Linux on MCA disk images
for unofficial images, and the
Linux MCA discussion
archives. FDDI networks are also not supported by the installation
disks, both cards and protocols.
As for ISDN, the D-channel protocol for the (old) German 1TR6 is not supported; Spellcaster BRI ISDN boards are also not supported by the boot-floppies.
Sound devices are not supported by default. But as already mentioned above: if you want to use an own kernel please go to Compiling a New Kernel, Section 8.5 for further information.
There are several vendors, now, who ship systems with Debian or other
distributions of GNU/Linux pre-installed. You might pay more for the
privilege, but it does buy a level of peace of mind, since you can be sure that
the hardware is well-supported by GNU/Linux. If you do have to buy a machine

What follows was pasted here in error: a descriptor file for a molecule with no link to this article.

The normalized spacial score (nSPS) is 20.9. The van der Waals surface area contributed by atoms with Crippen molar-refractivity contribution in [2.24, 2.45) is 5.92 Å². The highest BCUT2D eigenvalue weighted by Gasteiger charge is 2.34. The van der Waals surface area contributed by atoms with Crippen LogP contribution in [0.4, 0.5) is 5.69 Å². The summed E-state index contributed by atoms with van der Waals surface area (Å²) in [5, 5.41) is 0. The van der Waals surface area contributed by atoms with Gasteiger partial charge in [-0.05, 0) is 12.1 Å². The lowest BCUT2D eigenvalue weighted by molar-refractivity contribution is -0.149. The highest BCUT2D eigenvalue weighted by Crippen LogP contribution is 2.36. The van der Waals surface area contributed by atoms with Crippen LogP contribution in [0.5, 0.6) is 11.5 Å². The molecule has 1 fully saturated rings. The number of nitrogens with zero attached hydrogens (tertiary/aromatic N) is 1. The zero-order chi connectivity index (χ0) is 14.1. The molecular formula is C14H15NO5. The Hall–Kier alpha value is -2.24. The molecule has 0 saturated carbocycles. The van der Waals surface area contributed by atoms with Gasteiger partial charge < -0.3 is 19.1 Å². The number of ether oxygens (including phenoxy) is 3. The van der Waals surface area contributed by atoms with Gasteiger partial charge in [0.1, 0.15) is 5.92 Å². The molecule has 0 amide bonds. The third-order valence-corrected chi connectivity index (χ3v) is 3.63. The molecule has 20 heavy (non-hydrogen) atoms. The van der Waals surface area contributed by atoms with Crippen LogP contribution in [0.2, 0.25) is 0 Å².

with Windows bundled, carefully read the software license that comes with
Windows; you may be able to reject the license and obtain a rebate from your
for complete details.
Whether or not you are purchasing a system with Linux bundled, or even a used system, it is still important to check that your hardware is supported by the Linux kernel. Check if your hardware is listed in the references found above. Let your salesperson (if any) know that you're shopping for a Linux system. Support Linux-friendly hardware vendors.